January 18, 2018

Speaking with an Accent: Love it or Lose it?

Resources , Seen|Read|Heard , Public Speaking

An accent. Every one of us speaks with one--though some people like to think they don't.

And many speakers will wonder, at some point, is my accent okay? Should I do something about it?

In the last week, we happened to catch one of the funniest, most endearing, and interesting podcasts about accents and accent reduction we've ever heard. It's from the The World in Words, and it opens with this story about a woman and her native accent:

Novelist Louie Cronin grew up in Cambridge, Massachusetts. In her high school choir, she heard herself and the other students singing, "Try to remembah the kind of Septembah ... "

Louie recalls thinking, "We sound really dumb!" That's when she decided to lose her Boston accent. Her school friends and even her mother laughed at her efforts to "improve" herself. But get rid of the accent she did.

Writer Louie Cronin describes her struggles with her native Boston accent for The World of Words.

The same podcast also looks back at one Tennessee company's efforts to achieve "accent reduction." The effort was met with outrage. As one successful Tennessee native--a communications professional--put it (we paraphrase): I don't go up north and say "your accent sounds stupid."

At The Buckley School, we tell speakers to embrace their accents, because an accent can set you apart from other presenters. It gives you character. It's part of who you are.

But we're also practical.

Public Speaking with an Accent--Our Take:

We work with many global companies in which English is the common language, spoken by people from around the world. We know that if your accent--no matter how charming--is making it hard for others to understand you, the way you speak needs some attention.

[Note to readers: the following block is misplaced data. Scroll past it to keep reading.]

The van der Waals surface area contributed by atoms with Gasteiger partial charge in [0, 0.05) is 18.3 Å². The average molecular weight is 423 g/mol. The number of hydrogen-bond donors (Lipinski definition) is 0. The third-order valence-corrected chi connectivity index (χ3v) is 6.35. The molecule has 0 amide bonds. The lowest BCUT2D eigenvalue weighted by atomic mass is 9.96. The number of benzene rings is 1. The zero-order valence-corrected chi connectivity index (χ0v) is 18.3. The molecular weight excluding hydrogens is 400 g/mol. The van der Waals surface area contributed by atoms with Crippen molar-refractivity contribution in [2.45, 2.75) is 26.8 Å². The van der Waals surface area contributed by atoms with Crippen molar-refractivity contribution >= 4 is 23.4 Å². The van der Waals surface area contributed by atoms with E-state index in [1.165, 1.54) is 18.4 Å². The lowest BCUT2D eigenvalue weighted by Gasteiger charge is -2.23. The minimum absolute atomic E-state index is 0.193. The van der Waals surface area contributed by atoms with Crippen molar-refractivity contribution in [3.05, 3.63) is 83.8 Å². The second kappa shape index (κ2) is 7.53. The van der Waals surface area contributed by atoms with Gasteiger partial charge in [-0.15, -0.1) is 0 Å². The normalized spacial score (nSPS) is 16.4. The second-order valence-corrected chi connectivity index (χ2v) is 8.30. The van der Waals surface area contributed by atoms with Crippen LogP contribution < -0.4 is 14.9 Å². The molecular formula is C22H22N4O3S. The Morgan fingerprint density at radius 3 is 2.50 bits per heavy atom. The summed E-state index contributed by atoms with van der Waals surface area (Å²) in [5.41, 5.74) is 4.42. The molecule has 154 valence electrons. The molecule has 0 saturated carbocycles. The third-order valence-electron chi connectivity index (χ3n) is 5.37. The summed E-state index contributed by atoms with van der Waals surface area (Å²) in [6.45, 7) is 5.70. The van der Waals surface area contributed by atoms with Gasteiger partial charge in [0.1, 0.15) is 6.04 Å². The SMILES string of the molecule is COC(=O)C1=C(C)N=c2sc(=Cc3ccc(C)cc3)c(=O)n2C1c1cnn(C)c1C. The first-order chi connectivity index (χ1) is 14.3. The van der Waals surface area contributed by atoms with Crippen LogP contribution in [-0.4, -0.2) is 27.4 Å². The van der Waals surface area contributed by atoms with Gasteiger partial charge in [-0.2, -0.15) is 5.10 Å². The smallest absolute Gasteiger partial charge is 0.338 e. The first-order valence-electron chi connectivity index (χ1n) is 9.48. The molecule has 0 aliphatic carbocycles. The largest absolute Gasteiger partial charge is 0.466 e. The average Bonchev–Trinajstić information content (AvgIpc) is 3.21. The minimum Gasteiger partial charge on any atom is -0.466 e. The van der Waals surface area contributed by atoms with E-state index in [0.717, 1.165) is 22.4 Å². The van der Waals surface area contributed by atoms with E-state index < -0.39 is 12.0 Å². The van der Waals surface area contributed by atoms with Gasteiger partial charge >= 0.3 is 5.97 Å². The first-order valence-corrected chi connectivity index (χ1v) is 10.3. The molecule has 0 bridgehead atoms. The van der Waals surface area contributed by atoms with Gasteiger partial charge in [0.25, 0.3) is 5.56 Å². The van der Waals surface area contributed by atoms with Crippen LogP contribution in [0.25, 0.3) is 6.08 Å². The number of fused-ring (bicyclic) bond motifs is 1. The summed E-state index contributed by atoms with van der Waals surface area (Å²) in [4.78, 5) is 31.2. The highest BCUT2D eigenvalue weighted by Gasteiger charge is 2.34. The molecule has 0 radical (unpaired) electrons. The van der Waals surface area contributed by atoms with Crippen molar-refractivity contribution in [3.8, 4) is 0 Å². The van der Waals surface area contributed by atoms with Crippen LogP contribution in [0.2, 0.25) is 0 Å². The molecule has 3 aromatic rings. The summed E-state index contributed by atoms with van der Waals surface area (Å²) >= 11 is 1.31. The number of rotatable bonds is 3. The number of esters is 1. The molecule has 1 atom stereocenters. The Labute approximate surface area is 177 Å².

We suggest:

  • Slowing down your rate of speech. That means not only delivering sentences more deliberately but also enunciating multi-syllable words more slowly and carefully.

  • Identifying any words you use frequently that people find hard to understand. For example, if your accent makes "shareholders" sound like "shoulders," work on saying that word so it is more easily understood by all.

  • Making sure you speak with enough volume. Don't force your audience to strain to hear you. It's hard to understand any speaker who lets his or her voice trail off.

  • Maybe the most important thing: Deciding what you're comfortable with. If you DO feel your accent is getting in the way, you may want to get a coach to help you make some changes. But...our hope is that you won't try to rid yourself of your native accent entirely.

The speech pathologist interviewed for the The World in Words podcast has some fascinating observations about how we shape our mouths to form words and thus, our accents--one more reason to give this excellent, entertaining report a listen: 

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